EU and Azerbaijan mull gas deal away from Russia


BRUSSELS, July 14 (Reuters) – The European Commission has offered EU countries a deal with Azerbaijan to increase natural gas imports and support the expansion of a gas pipeline to do so, a draft document shows. consulted by Reuters.

The draft memorandum of understanding, which must be approved by the governments concerned and could still change, is part of the European Union’s efforts to reduce dependence on Russian gas after the war in Ukraine.

“The parties aspire to support bilateral trade in natural gas, in particular through the export to the European Union, via the Southern Gas Corridor, of at least 20 billion cubic meters of gas per year by 2027, consistent with commercial viability and market demand,” the document, dated July 11, said.

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The Trans-Adriatic Gas Pipeline, the final stage of the Southern Gas Corridor pipeline network, brought more than 8 billion cubic meters of Azerbaijani gas to European countries like Italy last year.

The draft says the two parties will encourage funding for the expansion of this network to increase deliveries to Europe, adding that these investments should be able to transport low-carbon gases in the future to avoid block out years of planet-warming emissions.

An increase in deliveries would also force Azerbaijan to increase its domestic gas production.

The draft stressed the importance of “long-term, predictable and stable contracts” to ensure the security of gas producers. But he also said future gas contracts should align with EU climate change targets, which Brussels says will require a drop in gas use, particularly after 2030.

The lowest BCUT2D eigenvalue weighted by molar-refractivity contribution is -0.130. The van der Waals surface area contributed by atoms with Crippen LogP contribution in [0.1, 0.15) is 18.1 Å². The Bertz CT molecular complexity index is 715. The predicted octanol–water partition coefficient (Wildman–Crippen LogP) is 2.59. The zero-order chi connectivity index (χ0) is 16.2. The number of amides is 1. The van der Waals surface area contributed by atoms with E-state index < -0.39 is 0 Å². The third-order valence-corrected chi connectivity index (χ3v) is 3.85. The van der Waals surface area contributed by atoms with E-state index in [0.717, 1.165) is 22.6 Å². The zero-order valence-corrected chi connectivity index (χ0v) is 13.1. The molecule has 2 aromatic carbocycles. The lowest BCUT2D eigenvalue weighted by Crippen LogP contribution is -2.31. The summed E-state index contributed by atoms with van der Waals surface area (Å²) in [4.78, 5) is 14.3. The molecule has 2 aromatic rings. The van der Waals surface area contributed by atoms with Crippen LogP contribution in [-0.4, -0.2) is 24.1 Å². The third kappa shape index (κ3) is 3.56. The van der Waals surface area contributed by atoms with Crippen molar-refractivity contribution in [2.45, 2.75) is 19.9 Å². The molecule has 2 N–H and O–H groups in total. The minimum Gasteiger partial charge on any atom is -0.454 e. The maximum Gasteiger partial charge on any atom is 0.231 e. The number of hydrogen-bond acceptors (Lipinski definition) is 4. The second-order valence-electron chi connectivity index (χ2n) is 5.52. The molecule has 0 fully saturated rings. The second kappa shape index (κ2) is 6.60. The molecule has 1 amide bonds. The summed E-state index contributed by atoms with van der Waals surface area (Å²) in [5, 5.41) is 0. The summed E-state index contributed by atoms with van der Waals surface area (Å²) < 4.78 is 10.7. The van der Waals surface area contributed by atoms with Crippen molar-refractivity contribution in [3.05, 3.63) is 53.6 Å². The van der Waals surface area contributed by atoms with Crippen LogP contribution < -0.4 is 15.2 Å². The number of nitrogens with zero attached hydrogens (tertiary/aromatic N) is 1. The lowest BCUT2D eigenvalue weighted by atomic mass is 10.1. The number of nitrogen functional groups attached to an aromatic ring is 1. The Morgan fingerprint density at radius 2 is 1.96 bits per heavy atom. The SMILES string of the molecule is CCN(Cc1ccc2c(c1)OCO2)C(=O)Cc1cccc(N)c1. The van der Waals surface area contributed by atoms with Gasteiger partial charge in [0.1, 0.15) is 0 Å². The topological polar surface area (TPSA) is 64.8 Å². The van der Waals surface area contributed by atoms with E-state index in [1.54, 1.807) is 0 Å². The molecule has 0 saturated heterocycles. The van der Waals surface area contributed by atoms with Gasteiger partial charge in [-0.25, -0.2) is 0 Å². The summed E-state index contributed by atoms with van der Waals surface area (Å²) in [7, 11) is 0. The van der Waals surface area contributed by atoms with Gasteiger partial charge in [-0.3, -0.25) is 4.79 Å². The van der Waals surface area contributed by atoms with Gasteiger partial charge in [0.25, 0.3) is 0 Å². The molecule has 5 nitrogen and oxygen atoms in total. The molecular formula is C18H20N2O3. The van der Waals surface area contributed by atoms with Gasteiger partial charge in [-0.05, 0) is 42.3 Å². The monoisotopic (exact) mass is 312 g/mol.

Both sides should step up action to reduce emissions of methane, a potent greenhouse gas, in their supply chains, including through incentives to collect gases that would otherwise seep into the atmosphere, he said.

Concerns over further cuts to Russian gas supplies grew this week as planned maintenance began on the Nord Stream 1 pipeline carrying gas to Germany. Governments and businesses have warned that Moscow could prolong the blackout.

The draft agreement indicates that the EU and Azerbaijan will also examine the development of electricity interconnections, to promote renewable energies and will discuss the future trade in hydrogen.

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Reporting by Francesco Guarascio, Kate Abnett; Editing by Kirsten Donovan

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